Filed under garden design

Everything Tree

Spotted this in my local park, someone kindly put up tinsel & baubles, but what’s the dog collar doing? Die the dog spontaneously combust, or run so .much it became too small for the collar?

Frog With Flowers

This is in Bite Park, Cardiff but I have no idea what it means. Flowers often mean a fatality site but this seems unlikely as there is no information A strange take on Xmas? Do frogs celebrate it? Hmm

The English Garden

The English are notoriously fond of their gardens, and some claim that the style that emerged in the early 18th century is the only genuinely English art form, a layout that replaced rigid lines and vast intensely cultivated plots with sinuous paths and more naturalistic design. This is from “The Georgian Triumph, 1700-1830”, by Michael … Continue reading

Scrivens Conduit

Scrivens Conduit

This is a companion piece in Hillfield Park, is also listed as grade II* and a scheduled monument. It was originally on Southgate Street in 1636 as a public water outlet, paid for by Alderman John Scriven. The water came from Robinswood Hill springs, possibly following a Roman conduit It is an odd mix of … Continue reading

King’s Board

King’s Board

This is an extraordinary survivor, and is now in Hillfield Park, on London Road. Its origin is unclear, but seems to have been erected as a rectangular structure in the 14thcentury in Westgate street in the town centre. Tradition is that it was presented to the city by King Richard II. It may have been … Continue reading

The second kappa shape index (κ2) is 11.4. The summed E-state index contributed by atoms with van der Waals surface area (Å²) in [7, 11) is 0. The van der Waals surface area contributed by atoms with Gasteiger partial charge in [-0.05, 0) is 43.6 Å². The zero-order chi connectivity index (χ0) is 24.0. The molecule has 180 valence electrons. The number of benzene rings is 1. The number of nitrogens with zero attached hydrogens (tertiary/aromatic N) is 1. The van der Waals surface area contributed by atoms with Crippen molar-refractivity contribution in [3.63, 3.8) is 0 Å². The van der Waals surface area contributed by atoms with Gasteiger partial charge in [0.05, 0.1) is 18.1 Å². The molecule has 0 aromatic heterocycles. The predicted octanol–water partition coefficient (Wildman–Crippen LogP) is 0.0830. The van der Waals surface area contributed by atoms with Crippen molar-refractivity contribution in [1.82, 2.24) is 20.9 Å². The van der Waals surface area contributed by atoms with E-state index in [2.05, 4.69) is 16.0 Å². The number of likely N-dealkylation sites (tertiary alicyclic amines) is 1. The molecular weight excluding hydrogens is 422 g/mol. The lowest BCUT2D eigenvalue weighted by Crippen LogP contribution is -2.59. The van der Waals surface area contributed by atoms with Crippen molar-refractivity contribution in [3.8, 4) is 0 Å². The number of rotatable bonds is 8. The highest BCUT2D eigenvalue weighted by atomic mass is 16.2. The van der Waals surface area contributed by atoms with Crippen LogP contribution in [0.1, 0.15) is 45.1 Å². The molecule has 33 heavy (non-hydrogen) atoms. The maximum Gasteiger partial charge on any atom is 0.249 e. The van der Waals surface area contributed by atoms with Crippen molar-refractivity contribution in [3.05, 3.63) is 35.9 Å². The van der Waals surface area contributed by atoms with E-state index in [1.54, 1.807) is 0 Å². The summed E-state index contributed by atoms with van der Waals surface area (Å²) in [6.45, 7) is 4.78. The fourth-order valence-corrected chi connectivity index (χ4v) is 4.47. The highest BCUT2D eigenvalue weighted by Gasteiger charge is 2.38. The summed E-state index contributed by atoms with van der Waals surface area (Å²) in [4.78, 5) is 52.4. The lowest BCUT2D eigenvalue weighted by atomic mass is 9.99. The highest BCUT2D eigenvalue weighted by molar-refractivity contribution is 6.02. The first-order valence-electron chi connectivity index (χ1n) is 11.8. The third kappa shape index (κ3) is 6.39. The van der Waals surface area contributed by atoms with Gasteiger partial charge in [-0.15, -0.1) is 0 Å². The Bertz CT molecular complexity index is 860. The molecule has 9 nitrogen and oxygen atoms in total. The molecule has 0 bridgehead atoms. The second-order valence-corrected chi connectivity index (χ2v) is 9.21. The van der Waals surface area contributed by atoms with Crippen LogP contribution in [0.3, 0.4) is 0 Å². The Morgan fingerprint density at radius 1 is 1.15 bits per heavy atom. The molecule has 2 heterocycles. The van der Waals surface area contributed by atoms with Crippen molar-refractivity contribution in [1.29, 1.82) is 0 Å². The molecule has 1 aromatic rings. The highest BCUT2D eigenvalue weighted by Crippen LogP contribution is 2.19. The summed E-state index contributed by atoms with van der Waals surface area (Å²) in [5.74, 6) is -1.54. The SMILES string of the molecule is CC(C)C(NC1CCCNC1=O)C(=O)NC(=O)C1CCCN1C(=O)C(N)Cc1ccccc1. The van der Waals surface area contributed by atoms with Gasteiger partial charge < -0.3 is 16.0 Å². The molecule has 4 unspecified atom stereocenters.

Crucible – Gloucester Cathedral

Crucible – Gloucester Cathedral

This is an amazing free exhibition of site specific sculpture by some of the biggest names in the business, in and around Gloucester Cathedral. They include the likes of Eduardo Paolozzi, David Nash, Henry More and younger artists like Gavin Turk, Damien Hirst, Antony Gormley, Angust Fairhurst and my favourite, Peter Randall-Page, whose work is … Continue reading

Who Needs GM?

Here’s a not of cross breeding courtesy of a gardener at St Fagans folk museum She crossed a melon with a cucumber so calls it a cucumelon Tastes ok This is the plant

Dreary Lane Kew

Some more from the Epicure s Almanack: In going up Dreary Lane that leads to Richmond you pass the east boundary wall of Kew Gardens, extending more than a mile in length. This dead wall used to have a most grazing and tedious effect on the eye of a pedestrian; but a poor mendicant crippled … Continue reading

Welsh Rocks

Wales is full of bits of archaeology often in the most ordinary sites. This is – I assume- a piece of garden ornament in the former mayor’ s house. Here’s a real iron age grave, looted of its contents long ago

After the Storm

It had been a rather scary few days watching the huge trees in our yard thrashing in the wind, but my plants are well sheltered. This gladioli looks like it took a hit but the soil is so thin it started lurching & is now being propped up by the lavender which is rearing out … Continue reading